Google defends work visas for 90,000 immigrants, majority of whom are women, in court filing

"The pandemic has already disproportionately impacted women," a Google VP wrote.

May 14, 2021, 1:44 PM

Google has taken a public stand in support of immigration rights via a court filing Friday that seeks to protect the ability to work in the U.S. for some 90,000 immigrants, the vast majority of whom are women.

Google led a coalition of tech companies in filing an amicus brief (or so-called "friend of the court" document) that supports work authorization for the partners of high-skilled workers who enter the U.S. on H-1B visas.

The filing relates to a years-long legal attempt to end the H-4 EAD program, which provides work authorization for spouses of those on the H-1B visa, which is commonly used in the tech industry.

"In other words, it seeks to end the ability of highly-skilled immigrants’ partners from working in the United States," Catherine Lacavera, Google's vice president of legal, wrote in a blogpost Friday. She added that the H-4 EAD program provides work authorization to more than 90,000 people, more than 90% of whom are women.

"The pandemic has already disproportionately impacted women and ending this program would only make things worse, leading to disrupted careers and lost wages," Lacavera added. "Furthermore, if the program is lost, the practical effect is that we welcome a person to the U.S. to work but we make it harder for their spouse to work."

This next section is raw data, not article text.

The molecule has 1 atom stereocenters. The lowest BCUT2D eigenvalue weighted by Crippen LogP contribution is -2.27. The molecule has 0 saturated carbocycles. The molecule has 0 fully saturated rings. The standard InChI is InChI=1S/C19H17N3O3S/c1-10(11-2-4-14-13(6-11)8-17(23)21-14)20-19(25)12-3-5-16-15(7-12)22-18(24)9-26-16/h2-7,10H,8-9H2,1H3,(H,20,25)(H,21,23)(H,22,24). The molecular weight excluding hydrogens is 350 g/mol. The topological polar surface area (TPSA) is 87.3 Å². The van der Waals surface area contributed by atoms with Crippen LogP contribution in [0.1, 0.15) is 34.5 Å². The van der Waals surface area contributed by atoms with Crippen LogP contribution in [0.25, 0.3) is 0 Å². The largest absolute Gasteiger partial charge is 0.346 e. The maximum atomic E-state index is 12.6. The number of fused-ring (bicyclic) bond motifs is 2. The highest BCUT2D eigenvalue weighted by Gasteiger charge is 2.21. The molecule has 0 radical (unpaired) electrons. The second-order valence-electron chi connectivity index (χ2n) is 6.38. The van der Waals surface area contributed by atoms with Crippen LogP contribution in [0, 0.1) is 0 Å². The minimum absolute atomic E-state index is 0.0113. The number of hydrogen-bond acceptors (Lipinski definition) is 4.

"That hurts their family, impacts our ability to compete for talent, and harms our economy," she wrote.

In this May 8, 2019, file photo, a sign is pictured outside a Google office near the company's headquarters in Mountain View, Calif.
Paresh Dave/Reuters, FILE

More than two dozen companies -- including Amazon, Apple, IBM, Microsoft and Reddit more industry leaders -- have joined the amicus brief.

The court filing argues that "H-4 visa-holders -- like their H-1B spouses -- are a highly educated, highly skilled group," adding that 99% of H-4 visa-holders hold a college degree and nearly 60% have a master's degree or higher. Ending the program would cause "severe financial harm and emotional trauma on tens of thousands of individuals across the country," the brief states.

Moreover, it argues that these workers boost U.S. innovation, especially within the tech sector, and help to drive the economy and maintain American competitiveness.

Finally, it estimates any job losses to domestic workers from the program are offset by "the 6,800 jobs created by the H-4 entrepreneurs who have founded companies and employ American workers."

The ongoing litigation the amicus brief relates to stems from a lawsuit initially filed in 2015 by a group of American workers who argue they lost their jobs to foreign workers due to the visa program. The lawsuit was put on hold when the Trump administration threatened mass overhauls to the visa program, but the legal battle is back on in Washington, D.C., district court, where the tech giants' amicus brief was filed.

Lacavera said that the company's work defending immigration rights is personal, writing, "As an immigrant myself, I have been the beneficiary of a welcoming America and I hope we can ensure that same welcome for future immigrants by preserving the H-4 EAD program."

"Ending this program would hurt families and undercut the U.S. economy at a critical moment," she added.

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